by Tayé Foster Bradshaw, Kirkwood MO
Today is International Poetry Day. It is a day to pause and remember the place of verse, lyric, prose, and line in helping us to understand and give voice to some of life's complexities.
Rarely is poetry reviewed on this site, a place almost solely dedicated to celebrating black female literary works. Claudia's work, however, almost demands to be noticed.
This small volume is a collection of thoughts, images, and reflections on the place of race and existence in these United States.
More specifically, she has interwoven the ubiquitious YOU into the fabric of these musings to have everyone ponder what does it mean to be called "citizen."
Is the little black boy in the classroom whose skin invokes an irrational fear in his white female teacher a citizen?
What about the celebrated tennis player whose presence evokes some of the most egregious commentary?
Where is the space held for the man on the train or the woman buying a house?
The feelings that rose up in me were exactly what poetry is meant to inspire. I felt at once a bit of exhaustion and despair, the tiredness that comes with being a woman of color, a black identified woman of mixed ethnicity in a place where my very presence is a contradiction. It brought some weariness as it also brought pain, the lingering sting of recovery after a surgeon's scalple has removed the offending tumor.
When I closed the last page, I sat still, just wanted to be surrounded with my thoughts.
I read this in the middle of orchestra performances and reading about the antics of presidential candidates, budget cuts and news of another little black boy being suspended from school. I read it against the backdrop of my everyday life and was both exilerated and exhausted by the feelings that enveloped me.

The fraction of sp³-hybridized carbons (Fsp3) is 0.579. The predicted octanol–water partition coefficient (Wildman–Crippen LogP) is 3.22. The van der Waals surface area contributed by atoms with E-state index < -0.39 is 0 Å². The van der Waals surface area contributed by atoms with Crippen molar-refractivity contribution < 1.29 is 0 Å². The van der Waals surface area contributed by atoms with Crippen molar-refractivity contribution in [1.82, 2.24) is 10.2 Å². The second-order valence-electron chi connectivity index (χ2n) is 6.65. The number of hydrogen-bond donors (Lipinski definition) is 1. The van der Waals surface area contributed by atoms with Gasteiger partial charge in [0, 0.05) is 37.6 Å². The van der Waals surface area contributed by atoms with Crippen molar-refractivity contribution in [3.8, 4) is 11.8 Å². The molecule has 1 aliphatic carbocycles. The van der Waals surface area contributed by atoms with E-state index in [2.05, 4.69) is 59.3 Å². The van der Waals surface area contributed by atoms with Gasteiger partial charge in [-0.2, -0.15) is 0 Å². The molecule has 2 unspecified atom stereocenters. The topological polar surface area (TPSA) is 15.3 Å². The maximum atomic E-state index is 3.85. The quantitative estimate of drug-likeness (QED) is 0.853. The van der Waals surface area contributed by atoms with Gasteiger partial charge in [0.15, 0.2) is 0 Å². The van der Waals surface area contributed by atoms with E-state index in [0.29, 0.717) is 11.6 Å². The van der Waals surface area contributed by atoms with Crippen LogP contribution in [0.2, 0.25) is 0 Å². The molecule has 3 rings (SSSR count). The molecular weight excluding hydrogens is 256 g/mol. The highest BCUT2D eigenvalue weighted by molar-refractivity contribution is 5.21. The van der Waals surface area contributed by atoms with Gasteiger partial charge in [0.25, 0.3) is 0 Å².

What does it mean to be present here in a place where some want us to "go back to Africa" while others know they need us here but want us hidden from their private enclaves. What does it mean? if we all suddenly left?
As poetry is intended to be interpretative through the lense of experience, time, and space, I invite you to consider this little volume, a collection of musings from Hurricane Katrina to Trayvon Martin to Mike Brown, and ponder where we are placed in the quest to simply be.
Tayé Foster Bradshaw is the writer's nom de plumme to honor her late parents. She and her family live in a suburb of St. Louis surrounded by books, art, and lots of coffee. Find her on twitter @lattegriot, on Google+ at +Tayé Foster Bradshaw or email her at firstname.lastname@example.org.
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